Fall stand counts pegged as a better measure for canola production

CanoLAB speakers say it’s time to add a fall 
stand count to the schedule to see how close that target density really is

Gregory Sekulic, agronomy specialist with the Canola Council of Canada,
urges farmers to count stands in the fall during his CanoLAB talk in Dauphin
March 15.

Few farmers track stand density after the combine rolls, but the Canola Council of Canada says those are the numbers that really count.

“That’s going to give you your absolute measure of success,” Gregory Sekulic, agronomy specialist with the council, said. “When you’re talking about seed mortality, we quite commonly see in excess of 50 per cent mortality in Canadian fields and, when seeding rates are reduced, we see that number increase.”

Most farmers, however, still count solely in the spring, numbers that Sekulic warns may lead to overestimating crop density when it comes to how many plants survive to fill seed.

The Canola Council of Canada puts the ideal stand at five to seven plants per square foot at harvest, according to the CanoLAB speaker, while the same area should yield seven to 10 plants in spring.

“Canola crops need 50 plants per square metre (five per square foot) to maintain yield potential. Plant populations lower than this will almost always have yield loss,” the council’s website states.

The council estimates stands with five to six plants a square foot yield five bushels more an acre than those with two to three plants.

“We lose a lot of things once they come out of the ground… a little bit of interplant competition is certainly possible, especially in higher plant stands,” Sekulic said. “Frost events, wind events, hail events, insect events, all these things can subtract away from that.”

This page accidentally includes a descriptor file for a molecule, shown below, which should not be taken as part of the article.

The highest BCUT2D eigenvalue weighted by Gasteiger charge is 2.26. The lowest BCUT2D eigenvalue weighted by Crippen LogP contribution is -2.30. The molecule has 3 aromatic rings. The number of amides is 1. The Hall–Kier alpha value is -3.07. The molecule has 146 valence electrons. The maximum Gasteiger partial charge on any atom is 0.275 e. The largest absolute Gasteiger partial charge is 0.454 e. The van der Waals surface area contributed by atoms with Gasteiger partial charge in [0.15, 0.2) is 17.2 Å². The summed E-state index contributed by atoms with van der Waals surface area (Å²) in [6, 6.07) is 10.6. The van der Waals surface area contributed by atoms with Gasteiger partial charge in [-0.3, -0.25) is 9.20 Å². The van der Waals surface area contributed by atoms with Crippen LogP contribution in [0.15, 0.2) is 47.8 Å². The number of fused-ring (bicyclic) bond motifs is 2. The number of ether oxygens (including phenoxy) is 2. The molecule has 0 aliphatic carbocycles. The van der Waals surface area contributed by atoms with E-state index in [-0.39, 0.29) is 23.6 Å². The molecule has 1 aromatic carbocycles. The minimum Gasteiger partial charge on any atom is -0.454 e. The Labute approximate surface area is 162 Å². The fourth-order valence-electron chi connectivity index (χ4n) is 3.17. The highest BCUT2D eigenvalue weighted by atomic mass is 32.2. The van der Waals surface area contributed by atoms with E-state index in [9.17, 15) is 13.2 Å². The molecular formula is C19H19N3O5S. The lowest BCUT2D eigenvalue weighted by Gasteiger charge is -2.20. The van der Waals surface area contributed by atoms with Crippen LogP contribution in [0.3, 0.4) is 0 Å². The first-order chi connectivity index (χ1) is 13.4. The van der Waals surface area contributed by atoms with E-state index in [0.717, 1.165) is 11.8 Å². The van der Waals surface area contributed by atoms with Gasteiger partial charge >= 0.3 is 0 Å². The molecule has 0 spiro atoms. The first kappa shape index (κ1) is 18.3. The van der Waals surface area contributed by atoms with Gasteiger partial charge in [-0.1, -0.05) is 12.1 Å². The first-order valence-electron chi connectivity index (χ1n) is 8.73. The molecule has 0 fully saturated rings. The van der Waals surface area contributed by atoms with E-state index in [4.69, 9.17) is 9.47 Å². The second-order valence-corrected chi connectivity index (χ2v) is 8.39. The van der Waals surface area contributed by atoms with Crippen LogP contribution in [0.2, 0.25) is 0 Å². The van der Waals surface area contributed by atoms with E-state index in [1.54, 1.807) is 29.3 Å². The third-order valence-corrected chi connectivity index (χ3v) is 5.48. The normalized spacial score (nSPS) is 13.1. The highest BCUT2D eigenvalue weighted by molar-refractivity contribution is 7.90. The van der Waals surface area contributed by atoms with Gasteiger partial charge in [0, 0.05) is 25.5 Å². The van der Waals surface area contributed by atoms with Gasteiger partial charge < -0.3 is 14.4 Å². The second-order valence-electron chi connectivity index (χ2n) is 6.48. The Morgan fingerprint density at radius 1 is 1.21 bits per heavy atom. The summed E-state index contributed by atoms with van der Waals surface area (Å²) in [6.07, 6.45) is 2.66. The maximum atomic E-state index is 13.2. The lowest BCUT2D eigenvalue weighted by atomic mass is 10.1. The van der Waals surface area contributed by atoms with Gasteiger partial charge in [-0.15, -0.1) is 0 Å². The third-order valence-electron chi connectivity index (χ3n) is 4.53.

The council’s research draws on both spring and fall counts when establishing links between density and yield potential, this year’s CanoLAB attendees in Brandon and Dauphin heard March 14-15.

So do spring counts matter?

First counts will still give farmers a baseline and should be done, Sekulic stressed. Each plant becomes more critical as stands thin, and initial density may impact fungicide decisions and other steps to keep plant loss down.

Research out of Alberta has had good results when running lower densities through economic analysis, Sekulic acknowledged, although Manitoba experts had concerns with how well those results would translate in the field.

Murray Hartman, Alberta Agriculture and Forestry oilseed specialist and a presenter at field events in Manitoba last summer, put the ideal range closer to four to six plants a square foot during the season.

“The actual, physical response of yield to density now is different with the herbicide-tolerant hybrids. We can achieve high yield with fewer plants than we used to,” he said at the time, pointing to the higher cost of hybrid seed.

Critics from Manitoba Agriculture, however, worried that lower density would lower weed competition, putting more stress on herbicides.

Uniformity also plays into yield potential, CanoLAB attendees heard. Sekulic presented field data suggesting that five plants per square foot can yield as much as eight plants per square foot if the less dense field is uniform and the higher-density field is patchy.

The agronomy specialist suggested that farmers boost their target stand numbers if their field starts coming up patchy.

About the author


Alexis Stockford

Alexis Stockford is a journalist and photographer with the Manitoba Co-operator. She previously reported with the Morden Times and was news editor of  campus newspaper, The Omega, at Thompson Rivers University in Kamloops, BC. She grew up on a mixed farm near Miami, Man.

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